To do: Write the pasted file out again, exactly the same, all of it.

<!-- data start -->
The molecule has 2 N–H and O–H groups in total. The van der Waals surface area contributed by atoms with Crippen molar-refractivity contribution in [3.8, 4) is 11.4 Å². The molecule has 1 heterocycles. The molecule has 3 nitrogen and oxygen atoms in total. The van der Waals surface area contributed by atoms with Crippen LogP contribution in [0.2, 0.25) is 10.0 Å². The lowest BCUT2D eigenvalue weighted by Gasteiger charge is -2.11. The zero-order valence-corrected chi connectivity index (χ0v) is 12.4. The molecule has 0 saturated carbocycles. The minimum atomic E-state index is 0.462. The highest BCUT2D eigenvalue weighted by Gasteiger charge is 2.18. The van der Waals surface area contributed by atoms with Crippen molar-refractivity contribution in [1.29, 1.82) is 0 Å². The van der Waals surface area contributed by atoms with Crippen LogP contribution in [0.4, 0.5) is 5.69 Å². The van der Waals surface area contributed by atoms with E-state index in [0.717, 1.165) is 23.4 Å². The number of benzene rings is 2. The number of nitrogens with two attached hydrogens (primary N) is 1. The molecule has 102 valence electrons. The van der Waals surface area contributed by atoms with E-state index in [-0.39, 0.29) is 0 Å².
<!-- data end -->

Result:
The molecule has 2 N–H and O–H groups in total. The van der Waals surface area contributed by atoms with Crippen molar-refractivity contribution in [3.8, 4) is 11.4 Å². The molecule has 1 heterocycles. The molecule has 3 nitrogen and oxygen atoms in total. The van der Waals surface area contributed by atoms with Crippen LogP contribution in [0.2, 0.25) is 10.0 Å². The lowest BCUT2D eigenvalue weighted by Gasteiger charge is -2.11. The zero-order valence-corrected chi connectivity index (χ0v) is 12.4. The molecule has 0 saturated carbocycles. The minimum atomic E-state index is 0.462. The highest BCUT2D eigenvalue weighted by Gasteiger charge is 2.18. The van der Waals surface area contributed by atoms with Crippen molar-refractivity contribution in [1.29, 1.82) is 0 Å². The van der Waals surface area contributed by atoms with Crippen LogP contribution in [0.4, 0.5) is 5.69 Å². The van der Waals surface area contributed by atoms with E-state index in [0.717, 1.165) is 23.4 Å². The number of benzene rings is 2. The number of nitrogens with two attached hydrogens (primary N) is 1. The molecule has 102 valence electrons. The van der Waals surface area contributed by atoms with E-state index in [-0.39, 0.29) is 0 Å².